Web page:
At Figaro Digital events, we are lucky enough to enjoy engaging and informative talks from industry experts on everything digital-related: from SEO to PPC, content to social media.
And if you weren’t able to make all of the previous events, don’t worry. Here is a sneak peek into the Figaro world and three of the best previous presentations on social media marketing.
By Ollie Lloyd
CEO, Great British Chefs
In this video presentation, Ollie discusses ‘Social from a publisher’s perspective and talks about a slightly different way of doing social’.
Great British Chefs have more than 3,000 recipes from the finest chefs and bloggers, it adds 100 new recipes every month and even create recipes commissioned for clients to specific briefs. It then shares these recipes and creates conversations across its social media channels.
Ollie explains that all of Great British Chefs’ social media platforms offer a platform for the company to tell its story and to bring people in through very integrated ways. He says most advertising campaigns are quite one dimensional, but when Great British Chefs work with brands it integrates everything around a brand objective, including social and events.
Great British Chefs believes it’s important to ask yourself, ‘what is your brand objective?’ and ‘what are you trying to achieve?’ then go from there. Social media is not all about growing your number of likes or followers, it’s about getting consumers to engage with your brand. One way of doing this is by building a cohesive marketing campaign around a central content series.
Learn how Great British Chefs do this and how you can learn from their tried and tested techniques, with Ollie’s case study of his Urban Fruit campaign.
Watch the full video presentation here.
By Luke Moore
EMEA Sales Director, Crimson Hexagon
In this presentation Luke explains why it is important to know what people are saying about your brand, product or topic you are discussing, however accurate analysis of sentiment is not always successful. Therefore, in order to answer your brand aims, objectives and any questions you may have, you must go about social and tracking activity differently.
Brands make business decisions based on social insights and data is essential to this. Luke explains, if you know what people are saying and why they’re saying it this can be extremely useful. However, if you know who or what type of people are saying it, this can be even more powerful as it can confirm if you’re targeting the correct user personas or not.
Once you know this you can research their tastes and opinions, which may highlight a topic or issue that you may have common ground in that can start a conversation. Also, what these personas are talking about on social media can inform your content and overall marketing campaign, ensuring your work resonates with them and interaction and/or conversion is more likely.
What does Luke think is the future of social media? He says Tumblr is great for targeting niche markets among younger audiences, whereas image analysis, such as searching for use of logos, will soon take off.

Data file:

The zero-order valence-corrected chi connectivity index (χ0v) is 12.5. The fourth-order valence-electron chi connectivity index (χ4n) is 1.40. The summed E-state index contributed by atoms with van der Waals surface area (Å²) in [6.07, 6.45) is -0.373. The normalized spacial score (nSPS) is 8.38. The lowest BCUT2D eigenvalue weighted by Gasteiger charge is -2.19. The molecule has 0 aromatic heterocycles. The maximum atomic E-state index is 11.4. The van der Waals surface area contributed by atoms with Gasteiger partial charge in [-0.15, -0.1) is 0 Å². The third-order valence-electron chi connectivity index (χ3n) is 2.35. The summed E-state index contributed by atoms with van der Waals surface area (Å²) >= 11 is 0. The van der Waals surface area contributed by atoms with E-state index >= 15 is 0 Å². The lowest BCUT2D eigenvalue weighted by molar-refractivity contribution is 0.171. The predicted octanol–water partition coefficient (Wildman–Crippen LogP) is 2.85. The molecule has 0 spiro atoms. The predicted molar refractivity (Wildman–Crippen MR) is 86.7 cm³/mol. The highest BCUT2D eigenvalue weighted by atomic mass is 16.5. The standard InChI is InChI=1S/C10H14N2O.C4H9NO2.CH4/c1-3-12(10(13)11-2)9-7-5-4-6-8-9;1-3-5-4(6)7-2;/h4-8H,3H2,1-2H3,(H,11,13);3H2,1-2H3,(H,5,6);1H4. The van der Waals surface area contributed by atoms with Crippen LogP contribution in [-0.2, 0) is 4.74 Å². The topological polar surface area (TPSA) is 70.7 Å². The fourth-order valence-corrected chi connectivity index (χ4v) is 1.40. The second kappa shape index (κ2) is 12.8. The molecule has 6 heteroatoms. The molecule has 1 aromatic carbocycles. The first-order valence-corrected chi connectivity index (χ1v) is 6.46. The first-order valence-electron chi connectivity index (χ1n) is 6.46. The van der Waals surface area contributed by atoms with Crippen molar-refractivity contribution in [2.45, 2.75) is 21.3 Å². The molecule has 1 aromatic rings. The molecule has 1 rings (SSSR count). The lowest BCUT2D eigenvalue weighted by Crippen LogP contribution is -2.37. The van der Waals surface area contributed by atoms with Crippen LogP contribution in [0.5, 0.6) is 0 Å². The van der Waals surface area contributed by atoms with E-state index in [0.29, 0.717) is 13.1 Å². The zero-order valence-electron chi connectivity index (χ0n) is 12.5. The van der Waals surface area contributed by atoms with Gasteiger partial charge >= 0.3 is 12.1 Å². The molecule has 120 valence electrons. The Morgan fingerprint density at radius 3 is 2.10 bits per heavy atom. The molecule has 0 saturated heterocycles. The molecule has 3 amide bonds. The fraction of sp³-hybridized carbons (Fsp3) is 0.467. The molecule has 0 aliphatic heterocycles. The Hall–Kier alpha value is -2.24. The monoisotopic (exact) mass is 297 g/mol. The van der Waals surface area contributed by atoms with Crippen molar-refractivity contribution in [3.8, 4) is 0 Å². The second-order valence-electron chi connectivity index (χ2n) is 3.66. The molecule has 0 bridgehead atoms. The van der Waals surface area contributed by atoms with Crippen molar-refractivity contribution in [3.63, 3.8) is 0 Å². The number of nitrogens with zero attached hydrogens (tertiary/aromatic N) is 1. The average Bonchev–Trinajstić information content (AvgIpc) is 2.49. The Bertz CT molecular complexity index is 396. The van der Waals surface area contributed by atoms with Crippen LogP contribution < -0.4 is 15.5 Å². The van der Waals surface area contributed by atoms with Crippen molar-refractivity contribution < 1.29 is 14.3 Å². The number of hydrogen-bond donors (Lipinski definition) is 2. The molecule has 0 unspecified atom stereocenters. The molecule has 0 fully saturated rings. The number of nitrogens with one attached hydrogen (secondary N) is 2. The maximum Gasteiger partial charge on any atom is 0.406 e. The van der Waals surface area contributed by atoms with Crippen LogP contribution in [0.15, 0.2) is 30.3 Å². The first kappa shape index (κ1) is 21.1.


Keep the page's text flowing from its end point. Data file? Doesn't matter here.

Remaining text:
For more top tips, watch the full video presentation here.
By Alice More O’Ferrall
Social Media Manager, WWF UK
Alice recognises the huge capabilities of social media, however in this talk she notes that brands often forget about the social side of social media and instead make posts feel like a broadcast. In her presentation, Alice encourages social interaction and provides some top tips for making your social campaigns more effective with meaningful growth, massive reach and creating impact through influence.
Alice notes the importance of engaging with social media users and providing them with beneficial content. She says it’s important to share both the good news and the bad on your social channels, plus to take advantage of Facebook’s new auto-play video tool.
A top tip she shares: The reach of a Facebook video is calculated on the first 3 seconds of video play, of that a smaller proportion is likely to have watched all or a considerable amount of the clip, and engagement is likely to be lower again. This is a prime example of funnelling.
WWF’s social research has also found most people click off a video between 15 and 20 seconds in, therefore this is the ideal place to add your call to action. Alice also points out, although audio is important for the overall experience, you should make a way of engaging with those who watch on mute also if you want to make the most of Facebook video.
For more top tips and relevant advice watch the full video presentation here.
Learn the Latest from the Social Media World
For further video presentations from previous social media Figaro talks click here or learn more by reading:
When A Trend Turns Bad: 7 Hashtag Piggybacking Disasters
From Bebo to Facebook: We’re Bored – What’s Next?
10 Lessons Learned From 10 Years in Social Media